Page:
Pie Funds is to again shutter its almost $400 million Australasian Growth 2 product to new investors at the end of March, citing capacity issues.
Following the call, three of the nine Pie funds will be ‘hard-closed’ to new money leaving the boutique’s global range, conservative product, Australasian dividend and ‘Chairman’s Fund’ open for investor flows.
The $160 million plus invitation-only Chairman’s Fund invests in several of the group’s other products.
In September 2019, Pie re-opened the-then ‘soft-closed’ Australasian Growth (Growth 1), Growth 2 and dividend funds to further investment after earlier shuttering the products over 2016/17. While Pie swiftly closed the door again on Growth 1 (one of the manager’s first funds released in 2007) by mid 2020, Growth 2 had more than doubled in size since the 2019 grand reopening.
The dual-location manager, boasting offices in Auckland and Havelock North, also wound-up its multi-strategy fund late in 2019 after a run of poor performance.
Chris Bainbridge, portfolio manager of the Pie Growth 2 fund, said in the firm’s latest newsletter that for small cap investors “size is the enemy of performance”.
“As the size of the fund increases, we’re forced to either sacrifice liquidity or move up the curve into larger and more efficiently priced companies. Both options inhibit performance and performance is why Growth 2 exists,” Bainbridge said in the newsletter. “Accordingly, we’re pleased to say that Growth 2 will close at the end of this month with the aim of preserving future performance.”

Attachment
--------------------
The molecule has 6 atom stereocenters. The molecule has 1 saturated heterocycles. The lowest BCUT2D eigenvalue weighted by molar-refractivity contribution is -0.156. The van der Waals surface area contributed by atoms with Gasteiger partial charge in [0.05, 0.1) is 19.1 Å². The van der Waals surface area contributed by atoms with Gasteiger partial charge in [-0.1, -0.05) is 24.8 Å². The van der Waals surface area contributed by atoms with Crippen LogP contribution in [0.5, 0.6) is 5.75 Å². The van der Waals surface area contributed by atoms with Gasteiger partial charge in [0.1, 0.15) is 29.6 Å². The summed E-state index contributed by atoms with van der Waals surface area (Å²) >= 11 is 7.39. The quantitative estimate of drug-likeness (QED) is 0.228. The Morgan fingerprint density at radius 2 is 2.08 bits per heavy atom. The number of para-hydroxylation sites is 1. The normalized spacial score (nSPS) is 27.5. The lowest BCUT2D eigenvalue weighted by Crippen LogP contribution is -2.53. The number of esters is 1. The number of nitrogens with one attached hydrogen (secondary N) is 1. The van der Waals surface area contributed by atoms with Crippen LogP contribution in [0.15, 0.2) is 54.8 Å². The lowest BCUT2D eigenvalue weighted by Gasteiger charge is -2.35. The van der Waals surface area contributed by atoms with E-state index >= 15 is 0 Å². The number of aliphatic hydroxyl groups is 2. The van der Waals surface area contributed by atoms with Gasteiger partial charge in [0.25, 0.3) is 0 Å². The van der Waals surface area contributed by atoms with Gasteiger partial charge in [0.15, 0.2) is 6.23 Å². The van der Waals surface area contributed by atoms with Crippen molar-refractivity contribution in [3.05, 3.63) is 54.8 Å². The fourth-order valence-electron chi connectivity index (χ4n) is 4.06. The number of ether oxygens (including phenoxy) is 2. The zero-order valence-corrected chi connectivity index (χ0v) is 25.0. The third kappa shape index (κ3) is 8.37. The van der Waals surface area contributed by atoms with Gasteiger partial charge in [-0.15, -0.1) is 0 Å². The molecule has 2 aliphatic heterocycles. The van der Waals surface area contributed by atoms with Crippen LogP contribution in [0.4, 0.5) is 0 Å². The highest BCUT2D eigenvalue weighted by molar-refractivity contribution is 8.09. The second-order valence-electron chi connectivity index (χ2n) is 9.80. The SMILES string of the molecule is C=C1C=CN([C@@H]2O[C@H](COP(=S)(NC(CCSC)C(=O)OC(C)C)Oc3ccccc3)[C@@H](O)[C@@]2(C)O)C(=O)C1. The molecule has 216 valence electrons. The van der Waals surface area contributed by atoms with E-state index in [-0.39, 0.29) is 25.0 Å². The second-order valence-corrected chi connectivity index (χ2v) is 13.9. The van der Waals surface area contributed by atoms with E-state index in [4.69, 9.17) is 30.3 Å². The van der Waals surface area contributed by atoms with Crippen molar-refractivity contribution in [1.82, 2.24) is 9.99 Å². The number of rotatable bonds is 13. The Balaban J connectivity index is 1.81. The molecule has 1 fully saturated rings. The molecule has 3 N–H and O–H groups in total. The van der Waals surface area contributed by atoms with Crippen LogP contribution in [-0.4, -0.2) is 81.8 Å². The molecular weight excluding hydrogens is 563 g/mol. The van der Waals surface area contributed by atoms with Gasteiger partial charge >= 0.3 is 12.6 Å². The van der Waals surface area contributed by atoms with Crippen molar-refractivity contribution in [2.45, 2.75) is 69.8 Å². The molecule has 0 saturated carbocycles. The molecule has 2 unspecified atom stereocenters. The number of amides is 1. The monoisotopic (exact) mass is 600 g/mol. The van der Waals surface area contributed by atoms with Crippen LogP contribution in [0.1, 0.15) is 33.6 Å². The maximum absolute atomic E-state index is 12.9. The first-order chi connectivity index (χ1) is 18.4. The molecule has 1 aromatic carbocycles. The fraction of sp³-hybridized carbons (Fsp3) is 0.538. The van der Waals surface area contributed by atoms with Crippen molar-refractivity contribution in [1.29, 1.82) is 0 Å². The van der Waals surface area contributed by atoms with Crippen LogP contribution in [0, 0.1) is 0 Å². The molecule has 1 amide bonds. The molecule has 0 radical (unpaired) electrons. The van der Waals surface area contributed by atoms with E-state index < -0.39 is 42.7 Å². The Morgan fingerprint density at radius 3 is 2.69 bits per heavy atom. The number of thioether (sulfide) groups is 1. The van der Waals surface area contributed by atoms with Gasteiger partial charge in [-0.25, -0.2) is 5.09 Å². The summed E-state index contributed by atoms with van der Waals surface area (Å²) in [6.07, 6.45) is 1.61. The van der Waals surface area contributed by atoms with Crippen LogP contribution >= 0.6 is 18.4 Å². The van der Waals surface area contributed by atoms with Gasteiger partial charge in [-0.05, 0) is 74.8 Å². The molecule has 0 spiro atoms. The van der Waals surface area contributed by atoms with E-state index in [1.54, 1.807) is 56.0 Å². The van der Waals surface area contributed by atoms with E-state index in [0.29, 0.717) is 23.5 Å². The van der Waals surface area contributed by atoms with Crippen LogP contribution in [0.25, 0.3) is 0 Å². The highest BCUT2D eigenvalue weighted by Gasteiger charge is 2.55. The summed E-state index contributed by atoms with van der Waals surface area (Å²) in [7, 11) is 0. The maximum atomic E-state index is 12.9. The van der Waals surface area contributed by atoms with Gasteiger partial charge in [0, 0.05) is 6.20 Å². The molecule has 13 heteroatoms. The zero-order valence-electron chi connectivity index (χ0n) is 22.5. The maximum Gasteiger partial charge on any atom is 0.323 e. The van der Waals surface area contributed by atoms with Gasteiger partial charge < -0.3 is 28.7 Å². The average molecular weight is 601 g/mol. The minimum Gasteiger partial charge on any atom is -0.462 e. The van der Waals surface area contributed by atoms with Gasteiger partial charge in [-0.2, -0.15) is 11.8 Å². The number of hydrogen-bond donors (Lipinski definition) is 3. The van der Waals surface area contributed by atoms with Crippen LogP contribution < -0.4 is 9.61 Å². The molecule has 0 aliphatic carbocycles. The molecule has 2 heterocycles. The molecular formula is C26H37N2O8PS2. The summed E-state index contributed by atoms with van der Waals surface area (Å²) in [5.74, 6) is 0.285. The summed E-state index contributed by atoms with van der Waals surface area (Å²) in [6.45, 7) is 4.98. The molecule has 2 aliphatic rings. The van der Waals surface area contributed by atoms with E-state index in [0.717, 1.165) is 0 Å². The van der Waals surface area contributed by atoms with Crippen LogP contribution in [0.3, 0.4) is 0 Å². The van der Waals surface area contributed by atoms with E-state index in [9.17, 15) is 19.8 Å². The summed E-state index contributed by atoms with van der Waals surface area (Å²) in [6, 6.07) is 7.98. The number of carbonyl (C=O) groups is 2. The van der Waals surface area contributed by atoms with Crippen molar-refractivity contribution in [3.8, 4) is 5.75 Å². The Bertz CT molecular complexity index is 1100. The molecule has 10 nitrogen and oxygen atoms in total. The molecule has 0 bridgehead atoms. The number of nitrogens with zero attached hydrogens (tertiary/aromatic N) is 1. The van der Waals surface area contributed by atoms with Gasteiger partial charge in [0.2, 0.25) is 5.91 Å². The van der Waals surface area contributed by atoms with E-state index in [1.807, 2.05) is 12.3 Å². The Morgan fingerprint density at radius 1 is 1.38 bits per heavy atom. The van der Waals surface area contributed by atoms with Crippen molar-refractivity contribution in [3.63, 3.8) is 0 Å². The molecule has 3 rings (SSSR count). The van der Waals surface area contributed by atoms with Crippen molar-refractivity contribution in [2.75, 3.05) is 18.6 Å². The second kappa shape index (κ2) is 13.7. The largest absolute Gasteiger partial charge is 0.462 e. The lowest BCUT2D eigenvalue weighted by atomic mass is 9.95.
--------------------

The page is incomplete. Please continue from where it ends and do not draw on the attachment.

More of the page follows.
Growth 2 returned about 43 per cent after fees over the 12 months to the end of 2020 against the benchmark 12.2 per cent and an annualised 19.3 per cent for the five-year period compared to the index performance of 10.5 per cent.
The about-to-close fund would “continue to be managed in the same way with no change to the existing strategy”, Pie chief, Mike Taylor, said in the newsletter.
While the once-closed dividend product remains open, the almost $140 million Pie emerging Australasian equities funds remains off-limits to new investment.
Taylor, who also serves as portfolio manager of the Pie conservative fund, said this February had proved a “very tough month” for low-risk funds in NZ amid rising bond yields.
He said the Pie conservative fund, down 0.9 per cent in February, had dialed back duration and tilted its equity exposure to “recovery names”.
“Occasionally there will be months like February, but in general it is more uncommon than common to have negative monthly returns driven by a sell off in bonds AND equities at the same time,” Taylor said in the newsletter.
After a tumultuous period of staff movements over the last couple of years, Pie has restocked to a team of about 35, including hiring former ANZ chief investment officer, Graham Ansell, in an advisory role.
Ansell joined Pie near the end of last year as adviser to the Pie investment committee.
“Graham has been on the committee for about six months now,” Taylor said. “He’s a great addition given his experience at ANZ. His role is to provide the committee with independent thought and independent governance.”
The boutique manager also appointed Anna Sullivan as chief operating officer (COO) last November to replace Paul Gregory, who resigned to assume the investment director role at the Financial Markets Authority (FMA). Gregory was previously Pie head of investments, moving to the COO role in April 2020 after incumbent, Lance Jones, resigned.
As at the end of last year, Pie reported about $1.2 billion under management (about half of which resides in closed funds, including Growth 2) and a further $300 million in its Juno KiwiSaver scheme.